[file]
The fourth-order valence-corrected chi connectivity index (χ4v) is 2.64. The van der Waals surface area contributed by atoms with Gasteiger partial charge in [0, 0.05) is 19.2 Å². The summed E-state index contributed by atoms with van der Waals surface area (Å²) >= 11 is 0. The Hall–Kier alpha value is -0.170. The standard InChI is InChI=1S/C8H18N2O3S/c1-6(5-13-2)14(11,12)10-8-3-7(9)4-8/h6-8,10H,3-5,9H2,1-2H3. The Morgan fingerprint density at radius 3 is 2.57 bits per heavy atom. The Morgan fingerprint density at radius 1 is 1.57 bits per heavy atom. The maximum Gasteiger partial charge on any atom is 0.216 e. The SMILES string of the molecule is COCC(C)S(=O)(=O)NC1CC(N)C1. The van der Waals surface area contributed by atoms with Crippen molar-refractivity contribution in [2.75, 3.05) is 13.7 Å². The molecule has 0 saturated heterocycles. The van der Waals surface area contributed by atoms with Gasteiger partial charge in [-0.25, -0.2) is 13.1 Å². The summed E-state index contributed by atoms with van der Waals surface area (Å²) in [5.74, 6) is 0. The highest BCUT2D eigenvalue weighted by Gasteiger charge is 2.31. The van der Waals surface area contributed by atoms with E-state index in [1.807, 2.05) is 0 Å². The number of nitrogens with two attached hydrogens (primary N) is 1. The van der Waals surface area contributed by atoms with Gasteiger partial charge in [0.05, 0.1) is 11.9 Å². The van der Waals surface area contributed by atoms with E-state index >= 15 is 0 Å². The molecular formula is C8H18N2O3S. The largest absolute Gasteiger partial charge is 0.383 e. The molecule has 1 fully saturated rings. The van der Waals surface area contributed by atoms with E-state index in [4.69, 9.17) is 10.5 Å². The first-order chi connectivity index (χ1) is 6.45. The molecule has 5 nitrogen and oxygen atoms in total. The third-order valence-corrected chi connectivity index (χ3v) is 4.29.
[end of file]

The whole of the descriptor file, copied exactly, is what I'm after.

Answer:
The fourth-order valence-corrected chi connectivity index (χ4v) is 2.64. The van der Waals surface area contributed by atoms with Gasteiger partial charge in [0, 0.05) is 19.2 Å². The summed E-state index contributed by atoms with van der Waals surface area (Å²) >= 11 is 0. The Hall–Kier alpha value is -0.170. The standard InChI is InChI=1S/C8H18N2O3S/c1-6(5-13-2)14(11,12)10-8-3-7(9)4-8/h6-8,10H,3-5,9H2,1-2H3. The Morgan fingerprint density at radius 3 is 2.57 bits per heavy atom. The Morgan fingerprint density at radius 1 is 1.57 bits per heavy atom. The maximum Gasteiger partial charge on any atom is 0.216 e. The SMILES string of the molecule is COCC(C)S(=O)(=O)NC1CC(N)C1. The van der Waals surface area contributed by atoms with Crippen molar-refractivity contribution in [2.75, 3.05) is 13.7 Å². The molecule has 0 saturated heterocycles. The van der Waals surface area contributed by atoms with Gasteiger partial charge in [-0.25, -0.2) is 13.1 Å². The summed E-state index contributed by atoms with van der Waals surface area (Å²) in [5.74, 6) is 0. The highest BCUT2D eigenvalue weighted by Gasteiger charge is 2.31. The van der Waals surface area contributed by atoms with E-state index in [1.807, 2.05) is 0 Å². The number of nitrogens with two attached hydrogens (primary N) is 1. The van der Waals surface area contributed by atoms with Gasteiger partial charge in [0.05, 0.1) is 11.9 Å². The van der Waals surface area contributed by atoms with E-state index >= 15 is 0 Å². The molecular formula is C8H18N2O3S. The largest absolute Gasteiger partial charge is 0.383 e. The molecule has 1 fully saturated rings. The van der Waals surface area contributed by atoms with E-state index in [4.69, 9.17) is 10.5 Å². The first-order chi connectivity index (χ1) is 6.45. The molecule has 5 nitrogen and oxygen atoms in total. The third-order valence-corrected chi connectivity index (χ3v) is 4.29.